Reading is such a subjective pleasure. I enjoy recommending books I’ve enjoyed or I wouldn’t continue writing this blog (going on five years, folks), but I don’t expect everyone to like everything I like. How boring would that be? I am gratified, though, when a friend thanks me for giving her a copy of  The Storied Life of A.J. Fikry by Gabrielle Zevin, which she hadn’t heard of but liked a lot. It’s fun, too, to exchange a virtual high-five with another blogger over Sarah Waters’ atmospheric The Paying Guests.  I pore over book lists all the time in search of titles I might want to read. The year-end round-ups are icing on the cake.

luckyusSo, my TBR/Dear Santa list is long and getting longer. David Mitchell’s The Bone Clocks. Richard Ford’s Let Me Be Frank with You (I’ve been crushing on Frank Bascombe since The Sportswriter). Michel Faber’s The Book of Strange New Things. Celeste Ng’s Everything I Want to Tell You. Mary Higgins Clark and Alafair Burke’s The Cinderella Murder. Already in hand are Michael Connelly’s Burning Room, Margaret Atwood’s Stone Mattress, Christopher Fowler’s Bryant & May and the Bleeding Heart, Delia Sherman’s Young Woman in a Garden: Stories. And I’m about a third of the way through Lena Dunham’s Not That Kind of Girl because as much as I like her confessional essays, I can only take them in small doses.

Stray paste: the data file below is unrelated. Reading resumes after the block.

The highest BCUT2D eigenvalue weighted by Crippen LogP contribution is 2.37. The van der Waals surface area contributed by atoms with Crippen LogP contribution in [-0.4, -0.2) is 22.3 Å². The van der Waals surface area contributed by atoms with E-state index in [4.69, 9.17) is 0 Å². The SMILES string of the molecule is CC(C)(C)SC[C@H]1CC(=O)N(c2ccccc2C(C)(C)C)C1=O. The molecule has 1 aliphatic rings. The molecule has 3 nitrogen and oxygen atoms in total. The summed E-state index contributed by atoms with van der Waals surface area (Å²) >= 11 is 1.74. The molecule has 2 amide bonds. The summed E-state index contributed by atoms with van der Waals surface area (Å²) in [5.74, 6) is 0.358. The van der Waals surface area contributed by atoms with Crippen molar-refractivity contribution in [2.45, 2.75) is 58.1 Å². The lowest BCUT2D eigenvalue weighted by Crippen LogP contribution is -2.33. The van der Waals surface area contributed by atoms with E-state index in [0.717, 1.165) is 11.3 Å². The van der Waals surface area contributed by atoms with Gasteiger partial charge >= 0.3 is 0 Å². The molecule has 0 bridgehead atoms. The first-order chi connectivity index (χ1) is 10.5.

This TBR list doesn’t include all the ARCs and digital galleys of books to be published in 2015. Yes, I’ll start summer reading this winter. Lucky me.

Which brings me to Amy Bloom’s wonderful whirligig of a novel, Lucky Us (Random House), which came out the end of July when I was learning to walk on my new hip. My digital galley expired long ago, so I checked it out of the library a couple weeks ago. It was on some best-of-summer lists, and it has one of my favorite covers of the year. But it’s Bloom’s picaresque tale of two half-sisters, Iris and Evie, during the Depression and World War II that makes it one of my 2014 favorites. The plot pops with surprises, the setting shifts from the Midwest to Hollywood to Brooklyn to wartime London, and the cast — the sisters, their con-man father and the flamboyant friends who become part of their makeshift family — is neon-colored. I think you’ll like it.

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fallout“The summer days were long and exquisitely balanced, as if happiness were so strong it could not leave them, but perhaps sharpened by the unexamined sense of something hidden; the more permanent wounds of their longer lives waiting, undiscovered.”